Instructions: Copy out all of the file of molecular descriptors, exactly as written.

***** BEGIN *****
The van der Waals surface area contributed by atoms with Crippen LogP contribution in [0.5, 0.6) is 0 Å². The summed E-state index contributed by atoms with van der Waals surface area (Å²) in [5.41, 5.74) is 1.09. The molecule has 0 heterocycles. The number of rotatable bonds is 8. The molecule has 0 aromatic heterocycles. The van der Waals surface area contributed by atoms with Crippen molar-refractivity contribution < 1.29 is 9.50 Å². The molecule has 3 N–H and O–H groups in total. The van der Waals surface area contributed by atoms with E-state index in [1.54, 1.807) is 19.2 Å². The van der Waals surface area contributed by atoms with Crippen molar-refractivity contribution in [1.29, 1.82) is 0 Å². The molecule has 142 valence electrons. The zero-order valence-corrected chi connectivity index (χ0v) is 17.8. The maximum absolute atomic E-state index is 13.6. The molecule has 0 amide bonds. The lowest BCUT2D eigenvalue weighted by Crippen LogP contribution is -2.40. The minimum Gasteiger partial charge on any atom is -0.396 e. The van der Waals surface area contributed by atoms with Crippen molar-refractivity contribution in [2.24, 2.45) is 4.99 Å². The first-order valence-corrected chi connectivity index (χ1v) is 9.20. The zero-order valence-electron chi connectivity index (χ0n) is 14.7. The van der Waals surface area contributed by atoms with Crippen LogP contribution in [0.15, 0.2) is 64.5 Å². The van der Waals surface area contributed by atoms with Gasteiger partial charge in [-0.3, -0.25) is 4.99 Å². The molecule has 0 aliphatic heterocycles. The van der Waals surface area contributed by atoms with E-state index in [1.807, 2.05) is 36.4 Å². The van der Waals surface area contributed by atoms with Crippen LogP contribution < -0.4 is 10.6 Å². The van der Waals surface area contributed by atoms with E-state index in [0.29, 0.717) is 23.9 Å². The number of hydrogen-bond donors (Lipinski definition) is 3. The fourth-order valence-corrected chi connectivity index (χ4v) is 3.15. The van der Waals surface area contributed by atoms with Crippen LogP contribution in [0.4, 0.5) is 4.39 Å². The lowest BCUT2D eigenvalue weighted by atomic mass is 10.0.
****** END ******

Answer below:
The van der Waals surface area contributed by atoms with Crippen LogP contribution in [0.5, 0.6) is 0 Å². The summed E-state index contributed by atoms with van der Waals surface area (Å²) in [5.41, 5.74) is 1.09. The molecule has 0 heterocycles. The number of rotatable bonds is 8. The molecule has 0 aromatic heterocycles. The van der Waals surface area contributed by atoms with Crippen molar-refractivity contribution < 1.29 is 9.50 Å². The molecule has 3 N–H and O–H groups in total. The van der Waals surface area contributed by atoms with E-state index in [1.54, 1.807) is 19.2 Å². The van der Waals surface area contributed by atoms with Crippen molar-refractivity contribution in [1.29, 1.82) is 0 Å². The molecule has 142 valence electrons. The zero-order valence-corrected chi connectivity index (χ0v) is 17.8. The maximum absolute atomic E-state index is 13.6. The molecule has 0 amide bonds. The lowest BCUT2D eigenvalue weighted by Crippen LogP contribution is -2.40. The minimum Gasteiger partial charge on any atom is -0.396 e. The van der Waals surface area contributed by atoms with Crippen molar-refractivity contribution in [2.24, 2.45) is 4.99 Å². The first-order valence-corrected chi connectivity index (χ1v) is 9.20. The zero-order valence-electron chi connectivity index (χ0n) is 14.7. The van der Waals surface area contributed by atoms with Crippen LogP contribution in [0.15, 0.2) is 64.5 Å². The van der Waals surface area contributed by atoms with Gasteiger partial charge in [-0.3, -0.25) is 4.99 Å². The molecule has 0 aliphatic heterocycles. The van der Waals surface area contributed by atoms with E-state index in [1.807, 2.05) is 36.4 Å². The van der Waals surface area contributed by atoms with Crippen LogP contribution < -0.4 is 10.6 Å². The van der Waals surface area contributed by atoms with E-state index in [0.29, 0.717) is 23.9 Å². The number of hydrogen-bond donors (Lipinski definition) is 3. The fourth-order valence-corrected chi connectivity index (χ4v) is 3.15. The van der Waals surface area contributed by atoms with Crippen LogP contribution in [0.4, 0.5) is 4.39 Å². The lowest BCUT2D eigenvalue weighted by atomic mass is 10.0.